Subject area: economy and administration
Kind of studies: full-time studies, part-time studies
Business is the activity of making one's living or making money by producing or buying and selling goods or services. Simply put, it is "any activity or enterprise entered into for profit. It does not mean it is a company, a corporation, partnership, or have any such formal organization, but it can range from a street peddler to General Motors." The term is also often used colloquially (but not by lawyers or public officials) to refer to a company, but this article will not deal with that sense of the word.
International mostly means something (a company, language, or organization) involving more than a single country. The term international as a word means involvement of, interaction between or encompassing more than one nation, or generally beyond national boundaries. For example, international law, which is applied by more than one country and usually everywhere on Earth, and international language which is a language spoken by residents of more than one country.
International business consists of trades and transactions at a global level. These include the trade of goods, services, technology, capital and/or knowledge.
All businesses operate below their true potential. That is unavoidable, given the fallibility of human beings.
Robert Heller, British management journalist and author. 'The Competitors', Chapter 10, The Decision makers (1989).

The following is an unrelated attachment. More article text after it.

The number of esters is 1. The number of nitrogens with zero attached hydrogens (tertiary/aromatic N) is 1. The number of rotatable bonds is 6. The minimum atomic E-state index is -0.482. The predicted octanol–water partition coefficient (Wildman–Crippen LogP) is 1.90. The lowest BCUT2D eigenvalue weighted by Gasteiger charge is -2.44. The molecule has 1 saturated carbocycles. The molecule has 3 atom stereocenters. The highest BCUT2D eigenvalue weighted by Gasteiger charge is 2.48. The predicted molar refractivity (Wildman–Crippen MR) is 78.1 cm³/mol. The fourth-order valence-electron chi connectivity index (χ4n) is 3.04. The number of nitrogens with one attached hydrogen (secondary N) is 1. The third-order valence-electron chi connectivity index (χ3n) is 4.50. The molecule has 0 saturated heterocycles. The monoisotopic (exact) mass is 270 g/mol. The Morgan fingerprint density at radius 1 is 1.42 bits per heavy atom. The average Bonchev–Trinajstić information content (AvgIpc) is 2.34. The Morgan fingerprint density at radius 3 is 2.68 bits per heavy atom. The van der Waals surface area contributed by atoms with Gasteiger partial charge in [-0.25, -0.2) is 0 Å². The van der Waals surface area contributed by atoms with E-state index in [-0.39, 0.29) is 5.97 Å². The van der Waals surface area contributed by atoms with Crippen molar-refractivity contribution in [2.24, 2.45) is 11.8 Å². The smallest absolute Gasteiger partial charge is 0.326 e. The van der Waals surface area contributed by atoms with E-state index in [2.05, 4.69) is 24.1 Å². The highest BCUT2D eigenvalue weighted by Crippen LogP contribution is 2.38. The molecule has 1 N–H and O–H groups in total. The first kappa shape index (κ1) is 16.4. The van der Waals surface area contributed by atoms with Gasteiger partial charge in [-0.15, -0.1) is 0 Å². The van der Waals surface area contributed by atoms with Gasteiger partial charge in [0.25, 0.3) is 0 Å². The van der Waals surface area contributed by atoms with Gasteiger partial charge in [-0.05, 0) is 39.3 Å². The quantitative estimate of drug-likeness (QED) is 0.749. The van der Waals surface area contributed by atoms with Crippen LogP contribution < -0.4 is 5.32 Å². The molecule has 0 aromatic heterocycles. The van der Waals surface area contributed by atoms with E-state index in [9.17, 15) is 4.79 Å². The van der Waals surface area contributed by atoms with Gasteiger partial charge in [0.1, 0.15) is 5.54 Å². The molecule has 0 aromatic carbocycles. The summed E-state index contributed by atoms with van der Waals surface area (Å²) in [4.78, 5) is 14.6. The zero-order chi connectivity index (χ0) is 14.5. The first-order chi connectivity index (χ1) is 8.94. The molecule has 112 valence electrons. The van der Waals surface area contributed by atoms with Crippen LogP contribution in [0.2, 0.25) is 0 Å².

The technical and commercial functions of a business are clearly defined, but the same cannot be said of the administrative function. Not many people are familiar with its constitution and powers; our senses cannot follow its workings - we do not see it build or forge, sell or buy - and yet we all know that, if it does not work properly, the undertaking is in danger of failure.
Henri Fayol (1900) Henri Fayol addressed his colleagues in the mineral industry 23 June 1900.
[A Jew] should make Torah his principal occupation and his work his casual one. He should minimize his business pursuits and occupy himself with Torah. And he should remove fleeting pleasures from his heart, and work each day enough to maintain himself. ... The rest of the day and night, he should occupy himself with Torah.
Rema, Shulchan Arukh, Yoreh De'a, 246:21, in "Separation from the Worldly (Perishut)"